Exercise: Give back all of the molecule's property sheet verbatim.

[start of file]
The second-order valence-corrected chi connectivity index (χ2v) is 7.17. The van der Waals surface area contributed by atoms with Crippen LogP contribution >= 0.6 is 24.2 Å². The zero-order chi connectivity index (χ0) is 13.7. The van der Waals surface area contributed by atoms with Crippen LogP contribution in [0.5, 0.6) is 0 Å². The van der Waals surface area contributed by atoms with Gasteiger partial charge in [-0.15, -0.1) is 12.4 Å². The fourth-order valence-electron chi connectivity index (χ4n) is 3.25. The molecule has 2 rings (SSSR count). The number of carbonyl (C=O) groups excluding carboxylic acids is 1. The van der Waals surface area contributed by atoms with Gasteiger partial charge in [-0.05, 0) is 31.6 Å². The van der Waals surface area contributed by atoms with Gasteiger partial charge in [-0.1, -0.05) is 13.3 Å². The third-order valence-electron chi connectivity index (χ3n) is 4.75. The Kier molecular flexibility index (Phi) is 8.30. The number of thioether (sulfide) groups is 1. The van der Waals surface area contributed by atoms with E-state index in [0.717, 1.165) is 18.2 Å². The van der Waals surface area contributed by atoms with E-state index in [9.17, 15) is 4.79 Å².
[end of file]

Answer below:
The second-order valence-corrected chi connectivity index (χ2v) is 7.17. The van der Waals surface area contributed by atoms with Crippen LogP contribution >= 0.6 is 24.2 Å². The zero-order chi connectivity index (χ0) is 13.7. The van der Waals surface area contributed by atoms with Crippen LogP contribution in [0.5, 0.6) is 0 Å². The van der Waals surface area contributed by atoms with Gasteiger partial charge in [-0.15, -0.1) is 12.4 Å². The fourth-order valence-electron chi connectivity index (χ4n) is 3.25. The molecule has 2 rings (SSSR count). The number of carbonyl (C=O) groups excluding carboxylic acids is 1. The van der Waals surface area contributed by atoms with Gasteiger partial charge in [-0.05, 0) is 31.6 Å². The van der Waals surface area contributed by atoms with Gasteiger partial charge in [-0.1, -0.05) is 13.3 Å². The third-order valence-electron chi connectivity index (χ3n) is 4.75. The Kier molecular flexibility index (Phi) is 8.30. The number of thioether (sulfide) groups is 1. The van der Waals surface area contributed by atoms with E-state index in [0.717, 1.165) is 18.2 Å². The van der Waals surface area contributed by atoms with E-state index in [9.17, 15) is 4.79 Å².